On Monday night, five electronic composers performed a live soundtrack to Metropolis, Fritz Lang’s classic 1927 science-fiction film. In the film, a monumental city is divided, with wealthy industrialists and town planners reigning from a network of spectacular art deco high-rises. Here they are set apart from the workers, who live ‘beneath, where they belong,’ as the city’s creator Joh Frederen says to his son Freder. Here the workers operate the machinery that powers the city.
Some might argue that given the amount of new housing built in Edinburgh over the last couple of years – a high proportion of which are a mix of luxury apartments and student flats – the capital is being to resemble Metropolis. If this is the case, it is without any of the artistry or ambition of the grand designs that grace Lang’s film, but with all the attempts at social apartheid in place.
Also in Leith, what was once regarded as the worst pub in the city has been transformed into Leith Depot, the upstairs function room of which provides a vital small venue for local and touring acts. Leith Depot sits in a block alongside a series of other locally run businesses, who were told by the developers who recently purchased the block that they hope to demolish the existing buildings and build flats in their place.
The Bongo Club, meanwhile, now in its third home in the Cowgate, looks like it may soon be nestling next to another hotel. This is despite the adjacent land being left undeveloped for forty years with the specific purpose of extending the Central Library, the entrance of which stands above it on George IV Bridge.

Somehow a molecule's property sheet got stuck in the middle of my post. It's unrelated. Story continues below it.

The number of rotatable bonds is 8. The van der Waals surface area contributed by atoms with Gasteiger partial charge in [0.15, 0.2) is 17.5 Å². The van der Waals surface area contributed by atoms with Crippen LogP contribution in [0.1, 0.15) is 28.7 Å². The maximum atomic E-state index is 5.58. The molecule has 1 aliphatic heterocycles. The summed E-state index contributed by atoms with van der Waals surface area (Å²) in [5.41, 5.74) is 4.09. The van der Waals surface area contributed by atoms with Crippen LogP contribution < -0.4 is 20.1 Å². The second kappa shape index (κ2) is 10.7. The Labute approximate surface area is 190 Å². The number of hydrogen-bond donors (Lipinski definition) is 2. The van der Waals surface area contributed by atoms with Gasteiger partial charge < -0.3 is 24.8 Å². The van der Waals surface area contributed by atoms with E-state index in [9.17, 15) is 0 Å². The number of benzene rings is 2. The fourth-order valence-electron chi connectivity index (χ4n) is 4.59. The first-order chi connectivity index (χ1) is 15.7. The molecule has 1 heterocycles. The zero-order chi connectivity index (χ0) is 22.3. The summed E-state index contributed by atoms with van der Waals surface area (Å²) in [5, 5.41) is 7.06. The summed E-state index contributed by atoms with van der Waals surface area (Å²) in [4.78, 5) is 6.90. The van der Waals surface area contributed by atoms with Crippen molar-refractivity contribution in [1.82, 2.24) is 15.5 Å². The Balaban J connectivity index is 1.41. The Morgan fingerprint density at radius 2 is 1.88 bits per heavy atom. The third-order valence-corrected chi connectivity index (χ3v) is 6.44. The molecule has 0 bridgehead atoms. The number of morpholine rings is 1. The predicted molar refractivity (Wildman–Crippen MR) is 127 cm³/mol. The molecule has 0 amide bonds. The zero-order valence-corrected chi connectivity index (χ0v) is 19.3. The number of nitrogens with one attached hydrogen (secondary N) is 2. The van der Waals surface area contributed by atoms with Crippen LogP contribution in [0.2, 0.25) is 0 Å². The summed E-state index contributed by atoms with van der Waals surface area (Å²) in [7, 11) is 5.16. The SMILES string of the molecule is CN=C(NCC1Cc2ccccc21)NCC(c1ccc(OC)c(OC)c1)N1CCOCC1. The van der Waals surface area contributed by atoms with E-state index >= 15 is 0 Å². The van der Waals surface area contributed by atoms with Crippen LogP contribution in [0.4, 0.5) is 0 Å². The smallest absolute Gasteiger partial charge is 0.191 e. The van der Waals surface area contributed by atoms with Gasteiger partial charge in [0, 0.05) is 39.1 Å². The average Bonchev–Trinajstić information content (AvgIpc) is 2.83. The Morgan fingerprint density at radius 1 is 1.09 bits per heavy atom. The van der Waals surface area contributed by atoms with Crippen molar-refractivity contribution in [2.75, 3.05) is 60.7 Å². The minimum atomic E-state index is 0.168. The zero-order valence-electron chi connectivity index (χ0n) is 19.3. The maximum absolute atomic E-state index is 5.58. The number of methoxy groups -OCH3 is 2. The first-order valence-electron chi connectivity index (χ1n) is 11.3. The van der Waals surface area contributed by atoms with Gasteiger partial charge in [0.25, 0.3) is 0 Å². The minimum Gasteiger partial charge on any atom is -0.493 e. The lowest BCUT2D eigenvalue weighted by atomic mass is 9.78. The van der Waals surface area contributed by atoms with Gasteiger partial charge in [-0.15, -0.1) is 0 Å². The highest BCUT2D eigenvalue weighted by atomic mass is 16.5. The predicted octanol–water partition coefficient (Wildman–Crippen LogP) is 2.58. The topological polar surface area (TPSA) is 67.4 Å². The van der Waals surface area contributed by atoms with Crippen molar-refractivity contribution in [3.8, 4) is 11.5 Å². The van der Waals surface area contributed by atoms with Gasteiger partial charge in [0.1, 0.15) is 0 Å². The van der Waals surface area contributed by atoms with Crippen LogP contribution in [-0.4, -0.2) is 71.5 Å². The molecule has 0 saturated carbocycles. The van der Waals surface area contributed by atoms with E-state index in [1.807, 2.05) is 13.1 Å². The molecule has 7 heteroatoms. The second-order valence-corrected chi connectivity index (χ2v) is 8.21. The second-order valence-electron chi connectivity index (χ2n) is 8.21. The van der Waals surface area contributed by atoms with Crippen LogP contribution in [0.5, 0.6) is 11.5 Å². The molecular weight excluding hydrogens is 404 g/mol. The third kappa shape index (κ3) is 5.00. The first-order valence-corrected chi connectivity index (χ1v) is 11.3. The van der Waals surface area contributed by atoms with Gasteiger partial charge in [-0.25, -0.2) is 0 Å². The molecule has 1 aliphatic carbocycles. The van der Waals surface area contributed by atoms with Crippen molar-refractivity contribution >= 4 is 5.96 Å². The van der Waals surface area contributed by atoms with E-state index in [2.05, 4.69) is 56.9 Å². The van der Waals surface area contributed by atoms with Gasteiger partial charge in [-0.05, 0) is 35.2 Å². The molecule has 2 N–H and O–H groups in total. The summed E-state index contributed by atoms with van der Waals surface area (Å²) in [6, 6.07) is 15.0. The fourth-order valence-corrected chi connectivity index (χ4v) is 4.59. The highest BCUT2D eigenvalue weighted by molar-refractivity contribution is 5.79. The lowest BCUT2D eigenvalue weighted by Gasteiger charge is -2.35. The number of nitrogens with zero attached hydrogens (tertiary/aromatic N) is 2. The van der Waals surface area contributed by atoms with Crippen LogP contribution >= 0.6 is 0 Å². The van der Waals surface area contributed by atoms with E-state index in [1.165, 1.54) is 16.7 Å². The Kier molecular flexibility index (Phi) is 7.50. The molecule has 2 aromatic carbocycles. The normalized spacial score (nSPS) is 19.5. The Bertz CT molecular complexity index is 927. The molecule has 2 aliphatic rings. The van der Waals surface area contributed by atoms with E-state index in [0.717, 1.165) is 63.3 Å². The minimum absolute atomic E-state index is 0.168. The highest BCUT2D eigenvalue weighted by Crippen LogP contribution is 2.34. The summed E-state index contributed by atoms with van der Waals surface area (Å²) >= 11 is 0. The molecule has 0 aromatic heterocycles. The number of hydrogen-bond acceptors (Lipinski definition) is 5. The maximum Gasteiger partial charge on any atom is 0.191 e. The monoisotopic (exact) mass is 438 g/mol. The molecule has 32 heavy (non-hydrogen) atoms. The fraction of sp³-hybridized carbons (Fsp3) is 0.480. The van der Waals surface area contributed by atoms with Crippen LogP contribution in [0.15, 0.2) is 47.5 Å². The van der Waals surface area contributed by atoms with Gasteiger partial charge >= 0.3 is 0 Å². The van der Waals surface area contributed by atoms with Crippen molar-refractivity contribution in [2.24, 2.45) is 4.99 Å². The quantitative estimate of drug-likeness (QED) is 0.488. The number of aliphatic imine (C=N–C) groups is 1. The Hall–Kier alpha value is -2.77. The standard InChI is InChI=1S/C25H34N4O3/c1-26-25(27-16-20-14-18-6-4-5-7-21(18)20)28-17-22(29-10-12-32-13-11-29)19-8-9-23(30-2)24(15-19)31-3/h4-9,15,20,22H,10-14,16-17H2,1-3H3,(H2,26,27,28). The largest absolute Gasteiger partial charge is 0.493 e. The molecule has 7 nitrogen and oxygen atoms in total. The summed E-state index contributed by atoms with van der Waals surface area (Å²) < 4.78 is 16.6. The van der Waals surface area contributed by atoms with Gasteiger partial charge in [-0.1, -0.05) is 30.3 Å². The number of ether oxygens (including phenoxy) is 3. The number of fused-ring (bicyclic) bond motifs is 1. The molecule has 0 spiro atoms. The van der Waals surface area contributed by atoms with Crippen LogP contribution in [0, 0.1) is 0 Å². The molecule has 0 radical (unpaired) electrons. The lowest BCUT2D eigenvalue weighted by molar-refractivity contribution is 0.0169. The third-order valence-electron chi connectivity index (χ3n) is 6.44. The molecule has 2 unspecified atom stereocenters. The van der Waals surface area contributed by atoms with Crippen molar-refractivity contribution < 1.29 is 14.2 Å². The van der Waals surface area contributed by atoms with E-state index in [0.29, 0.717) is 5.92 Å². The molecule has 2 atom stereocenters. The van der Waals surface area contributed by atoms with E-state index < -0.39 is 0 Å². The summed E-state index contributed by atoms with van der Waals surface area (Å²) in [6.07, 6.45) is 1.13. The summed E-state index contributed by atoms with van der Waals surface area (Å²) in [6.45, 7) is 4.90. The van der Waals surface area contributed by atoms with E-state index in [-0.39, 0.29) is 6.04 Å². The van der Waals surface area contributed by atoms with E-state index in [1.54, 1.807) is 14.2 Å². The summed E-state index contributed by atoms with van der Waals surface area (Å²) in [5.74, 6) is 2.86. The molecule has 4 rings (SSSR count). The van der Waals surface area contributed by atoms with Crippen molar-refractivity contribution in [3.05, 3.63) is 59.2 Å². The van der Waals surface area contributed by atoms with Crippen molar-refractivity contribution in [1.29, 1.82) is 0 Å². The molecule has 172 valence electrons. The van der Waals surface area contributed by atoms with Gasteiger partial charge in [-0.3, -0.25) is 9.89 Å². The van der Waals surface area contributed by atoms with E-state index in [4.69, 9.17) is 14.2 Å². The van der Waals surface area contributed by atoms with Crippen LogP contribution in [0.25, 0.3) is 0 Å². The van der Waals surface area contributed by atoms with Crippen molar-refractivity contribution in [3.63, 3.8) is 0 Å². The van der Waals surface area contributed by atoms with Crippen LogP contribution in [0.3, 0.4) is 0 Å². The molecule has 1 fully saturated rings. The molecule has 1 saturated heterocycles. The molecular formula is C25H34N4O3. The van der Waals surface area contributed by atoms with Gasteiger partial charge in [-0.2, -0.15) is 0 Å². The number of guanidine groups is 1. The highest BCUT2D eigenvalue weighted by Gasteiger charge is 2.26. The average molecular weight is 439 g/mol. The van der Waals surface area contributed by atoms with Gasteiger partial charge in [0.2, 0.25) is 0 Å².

To cap all this off, there is the ongoing saga of the former Royal High School, another neglected building which has been empty since 1968, and which hangs some way above Studio 24. Having been passed over as the home of the Scottish Parliament in favour of architect Enric Miralles’ purpose-bulit construction, developers have proposed yet another hotel. A counter proposal from St Mary’s Music School to move into the building as its new home is also on the table.
Given the close proximity of all of this activity in terms of developments, one could perhaps be forgiven for suggesting that it looks suspiciously like a form of social engineering and social cleansing that is using grassroots art and culture as a short-cut to gentrification. Again this recalls Metropolis, whereby the wealthy live in isolated splendour, while the rest of us live ‘beneath’.